The UnWork Series: UnComfortable
Author The UnWork Series: UnComfortable  | 

Top Ten Takeaways

The first webinar in the new UnWork Series was based around the theme of ‘Uncomfortable’. It’s been just over a century since the last pandemic, and the situation that we’re currently experiencing has pushed many of us well out of our comfort zones in terms of how we are navigating our working lives, with no way to know precisely what will come next. The discussion in the webinar centred around how this is affecting our workplaces and working practice, and how we can navigate this from a design perspective.

With Pernille Stafford from Resonate Interiors and Imogen Privett from UnWork predicting both short and long-term implications, if you didn’t have a chance to catch it live, here are 10 key takeaways or you can watch the whole webinar below:

Short term:

  1. Desire for connection will be tempered by anxiety: Craving social connection and interaction with colleagues, people will come back to the office but nervousness around sharing space with other people will need to be carefully managed.
  2. Shift away from serendipity: We’ll see a shift in the paradigm that has been driving workplace design in recent decades – trying to prompt serendipitous interactions – towards predictable behaviours and carefully managing both planned and unplanned social contact.
  3. Careful curation of people and space: With restrictions likely to ease only gradually, movement will have to be carefully managed – this could include staggered start times, rotas to manage numbers, a shift towards larger desk sizes and the use of occupancy technology such as sensors to direct people around the workplace.
  4. An inter-disciplinary approach: Different disciplines working together to solve some of our most pressing challenges is resulting in rapid innovation – we should be looking to learn from evolving best practice within other industries rather than only looking to other workplaces for inspiration.

Longer term:

  1. Shift towards balance and flexibility: Organisations that would have traditionally said home working was too difficult are having to make it work. People are feeling some of the benefits – no commute, more autonomy over their day (once home-schooling stops, at any rate) – and it will be difficult to justify completely pulling back, leading companies to recognise how people want to work and try to support that.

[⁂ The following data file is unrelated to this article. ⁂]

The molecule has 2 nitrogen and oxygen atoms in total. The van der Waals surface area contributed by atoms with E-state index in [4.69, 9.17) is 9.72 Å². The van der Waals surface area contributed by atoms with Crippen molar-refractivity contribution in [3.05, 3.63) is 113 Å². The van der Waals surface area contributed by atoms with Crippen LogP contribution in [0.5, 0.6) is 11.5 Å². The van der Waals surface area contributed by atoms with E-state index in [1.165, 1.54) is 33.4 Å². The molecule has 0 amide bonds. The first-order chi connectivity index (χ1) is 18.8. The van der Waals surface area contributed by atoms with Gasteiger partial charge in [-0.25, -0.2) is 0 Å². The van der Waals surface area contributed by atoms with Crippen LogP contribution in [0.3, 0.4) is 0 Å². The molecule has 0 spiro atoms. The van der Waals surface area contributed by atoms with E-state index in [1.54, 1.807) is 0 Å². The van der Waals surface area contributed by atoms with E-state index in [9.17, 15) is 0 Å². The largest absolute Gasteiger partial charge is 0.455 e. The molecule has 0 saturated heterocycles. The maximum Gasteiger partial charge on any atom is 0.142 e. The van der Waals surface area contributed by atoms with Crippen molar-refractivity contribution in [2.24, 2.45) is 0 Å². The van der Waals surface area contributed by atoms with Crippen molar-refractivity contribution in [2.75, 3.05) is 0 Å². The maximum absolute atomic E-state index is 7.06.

2. Workplace as the social heart of an organisation: The office isn’t dead but proving that home working can work will push it towards being the social heart of an organisation, providing rich and diverse spaces for collaboration and connection.
  3. Sitting more lightly on the earth: Reduced urban movement has resulted in some positives for the environment in only a short period of time – better air quality, nature coming back to urban spaces. There’s a strong argument for trying to build on this as we move towards our new normal.
  4. Personalisation of space: People will be used to having their own things around them having been at home for some time. However, concerns about cleanliness and clutter will mean that they won’t necessarily want to bring personal belongings back to work with them, instead looking to new technologies to provide a personalised experience.
  5. Memorable and identity-rich spaces: People will be looking for better alignment between space and company culture, with workplaces that reflect that company’s brand and values to provide a rich, differentiated experience.
  6. The digital building: Greater acceptance of online collaboration tools should lead to much greater integration between space and technology which have typically been considered separately. Concerns about touching shared surfaces also seem likely to drive acceptance of new technologies such as biometrics, enabling people to access buildings, make payments and call elevators without having to physically interact with building infrastructure.

Ultimately, we are going to be shifting towards a new version of normal and it’s up to us to write that story. The webinar ended with a reflection on what the panellists had been doing with time that they would otherwise have spent commuting; what would you like your new normal to be?


If you’re feeling UnComfortable or have questions about the future of work and workplace design – or any of the specific themes raised in the discussion – please feel free to reach out to:

UnWork: Sasha Tinson – Development Director: [email protected]

Resonate Interiors: Susan Nash – Development Director: [email protected]